"We are thrilled to be a part of this renovation," said Gladys Thomas, Vice President of the Starr Foundation. "Branch Libraries are essential community resources. We are proud to participate in the Adopt-a-Branch program and to help this Lower East Side neighborhood."
"The people who built this Library more than ninety-five years ago had great foresight," said Manhattan Borough President C. Virginia Fields. "At that time this neighborhood was filled with immigrants who needed the resources of such a large library to help them adapt to their new country. Although the neighborhood has evolved, throughout its history this branch has always been one of the most heavily-used in the system. I am so pleased to have been able to help restore the Seward Park Library so it can continue to serve the needs of its users."
"By providing access to new computers, high-speed Internet service, and special research databases, we get closer to making sure that all New Yorkers can get the resources they need to thrive and move ahead in today's society," said City Council Member Margarita Lopez. "Investing in the upgrade and maintenance of our libraries helps provide New Yorkers with the tools to grow and to make their own contribution back to the community."
"We're delighted that with this renovation all of The New York Public Library's branches are finally air-conditioned," said Mary K. Conwell, Senior Vice President and Director, The Branch Libraries. The branch features a new central air-conditioning system with ductwork that has been cleverly designed to mesh with the building's original architecture. "Now we can retire the electric fans that once whirred in the reading rooms and offer a comfortable environment for our readers all year round," Conwell added. Another important new feature is an elevator that provides access to the public and staff areas on the building's five levels. This and numerous other improvements, including an outdoor entrance ramp, make the Library fully compliant with Americans with Disabilities Act requirements.
The majority of the Library's services for the public are located on the first, second, and third floors. Each of these levels features approximately 70 by 40 feet of open space for reading, shelving, computer stations, and service desks. The rooms have 13-to-17 foot ceilings and tall windows that provide bright natural light and attractive views of Seward Park. On the first floor, users will find popular circulating materials such as new fiction, videos, and audio recordings. The second floor is devoted entirely to children's resources and, in addition to book stacks and reading areas, features a separate story-hour room. The third floor features adult nonfiction, young adult fiction and nonfiction, and the Library's reference and periodicals collections. In recent years the third floor had housed the Library's Center for Reading and Writing (CRW), a program for English-speaking adults learning to read and write. The CRW will now be located on the lower level. The building's fourth floor will be used for administrative and staff functions and will contain the office for the New York Public Library's South District, which oversees the eight libraries in Lower Manhattan.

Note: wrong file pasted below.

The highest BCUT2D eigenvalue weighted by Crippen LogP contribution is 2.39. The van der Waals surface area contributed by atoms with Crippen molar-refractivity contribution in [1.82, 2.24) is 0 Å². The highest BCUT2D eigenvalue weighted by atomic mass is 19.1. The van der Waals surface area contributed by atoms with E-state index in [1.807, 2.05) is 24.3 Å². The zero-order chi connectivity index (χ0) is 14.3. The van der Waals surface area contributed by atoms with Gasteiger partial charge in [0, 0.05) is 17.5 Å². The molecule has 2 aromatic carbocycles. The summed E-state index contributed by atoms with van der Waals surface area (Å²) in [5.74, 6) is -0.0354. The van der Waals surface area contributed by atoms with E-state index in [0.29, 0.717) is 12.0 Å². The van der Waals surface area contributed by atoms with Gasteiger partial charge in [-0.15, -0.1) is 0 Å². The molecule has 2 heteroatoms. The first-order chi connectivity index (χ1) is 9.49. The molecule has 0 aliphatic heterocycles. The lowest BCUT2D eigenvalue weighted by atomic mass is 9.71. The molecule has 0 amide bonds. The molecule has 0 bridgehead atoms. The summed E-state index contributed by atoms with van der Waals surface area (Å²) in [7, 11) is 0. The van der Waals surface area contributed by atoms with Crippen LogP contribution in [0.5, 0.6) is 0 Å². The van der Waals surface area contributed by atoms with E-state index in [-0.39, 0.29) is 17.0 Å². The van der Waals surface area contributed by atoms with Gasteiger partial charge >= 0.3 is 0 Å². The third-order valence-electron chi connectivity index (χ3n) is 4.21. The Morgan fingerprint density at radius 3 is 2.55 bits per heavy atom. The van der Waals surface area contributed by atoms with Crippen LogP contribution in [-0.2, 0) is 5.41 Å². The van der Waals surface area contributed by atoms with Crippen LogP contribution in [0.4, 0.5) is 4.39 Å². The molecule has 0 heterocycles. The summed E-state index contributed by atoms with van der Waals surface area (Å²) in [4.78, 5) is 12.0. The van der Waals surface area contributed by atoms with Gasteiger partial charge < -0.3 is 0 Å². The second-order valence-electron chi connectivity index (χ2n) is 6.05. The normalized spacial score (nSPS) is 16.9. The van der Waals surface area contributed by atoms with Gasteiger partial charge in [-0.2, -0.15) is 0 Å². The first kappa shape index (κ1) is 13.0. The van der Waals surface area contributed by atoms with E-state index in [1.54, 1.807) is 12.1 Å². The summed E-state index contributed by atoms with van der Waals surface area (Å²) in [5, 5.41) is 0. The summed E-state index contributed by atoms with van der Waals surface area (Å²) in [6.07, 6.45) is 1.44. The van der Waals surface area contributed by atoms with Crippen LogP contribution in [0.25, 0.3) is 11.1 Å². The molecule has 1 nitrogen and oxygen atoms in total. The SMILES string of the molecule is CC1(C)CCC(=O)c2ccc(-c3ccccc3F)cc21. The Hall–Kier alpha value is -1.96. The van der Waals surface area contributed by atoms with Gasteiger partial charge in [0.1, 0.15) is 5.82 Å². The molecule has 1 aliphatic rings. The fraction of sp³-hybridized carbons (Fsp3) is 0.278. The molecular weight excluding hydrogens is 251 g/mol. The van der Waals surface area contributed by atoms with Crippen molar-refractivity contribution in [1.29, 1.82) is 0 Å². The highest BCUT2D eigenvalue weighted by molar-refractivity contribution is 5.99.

"I offer a warm welcome back to the Seward Park Library," said Alan Jay Gerson, who is now the City Council Member for the Library's district. "It's a good day when we can open the doors to a building that offers so much to the members of our community now and for the future."